Lead has been used as a constituent in many products and applications for centuries. As a result, many people, especially children, have the potential to be exposed to lead, sometimes resulting in serious health issues. While exposure to lead is a concern for all, childhood lead-poisoning is one of the most common and preventable pediatric health problems in the U.S. today.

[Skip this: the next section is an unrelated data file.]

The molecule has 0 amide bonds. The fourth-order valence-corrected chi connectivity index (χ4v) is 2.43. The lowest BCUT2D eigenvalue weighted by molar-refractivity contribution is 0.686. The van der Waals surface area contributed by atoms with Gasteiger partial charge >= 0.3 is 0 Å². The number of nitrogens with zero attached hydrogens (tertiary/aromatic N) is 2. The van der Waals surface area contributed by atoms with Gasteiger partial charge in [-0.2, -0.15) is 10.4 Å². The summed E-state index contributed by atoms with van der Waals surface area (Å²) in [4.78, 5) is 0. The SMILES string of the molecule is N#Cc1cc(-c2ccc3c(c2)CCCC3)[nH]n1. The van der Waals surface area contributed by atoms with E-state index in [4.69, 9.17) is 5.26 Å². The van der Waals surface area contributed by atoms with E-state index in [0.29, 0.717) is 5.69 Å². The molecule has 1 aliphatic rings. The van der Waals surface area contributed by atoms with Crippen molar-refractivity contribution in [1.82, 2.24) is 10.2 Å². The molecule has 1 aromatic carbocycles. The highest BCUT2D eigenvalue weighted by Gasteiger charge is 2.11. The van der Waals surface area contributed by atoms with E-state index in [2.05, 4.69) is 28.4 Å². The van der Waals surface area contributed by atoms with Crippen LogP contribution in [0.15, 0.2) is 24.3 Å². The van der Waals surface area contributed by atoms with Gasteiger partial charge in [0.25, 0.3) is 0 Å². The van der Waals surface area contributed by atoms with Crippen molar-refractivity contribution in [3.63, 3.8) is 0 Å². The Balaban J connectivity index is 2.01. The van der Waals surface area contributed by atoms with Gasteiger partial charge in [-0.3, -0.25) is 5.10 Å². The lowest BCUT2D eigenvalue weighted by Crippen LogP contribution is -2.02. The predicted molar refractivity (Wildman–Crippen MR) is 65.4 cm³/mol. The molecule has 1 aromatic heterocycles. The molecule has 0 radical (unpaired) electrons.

Regulatory agencies have made efforts to reduce child lead exposure. Lead-based paint (LBP) regulations restrict the amount of lead in paints; ban the use of paint containing more than 0.06% lead by weight on interior and exterior residential surfaces, toys and furniture. Housing and Urban Development (HUD) regulations also require disclosure of known LBP and/or LBP hazards by persons selling or leasing target housing (Pre 1978). In addition they require training and licenses for individuals conducting LBP activities in target housing and child-occupied facilities. Occupational Safety and Health Administration (OSHA) standards also provide work practice guidance for the potential to track lead containing dust and debris outside of the work area and into child-occupied areas.

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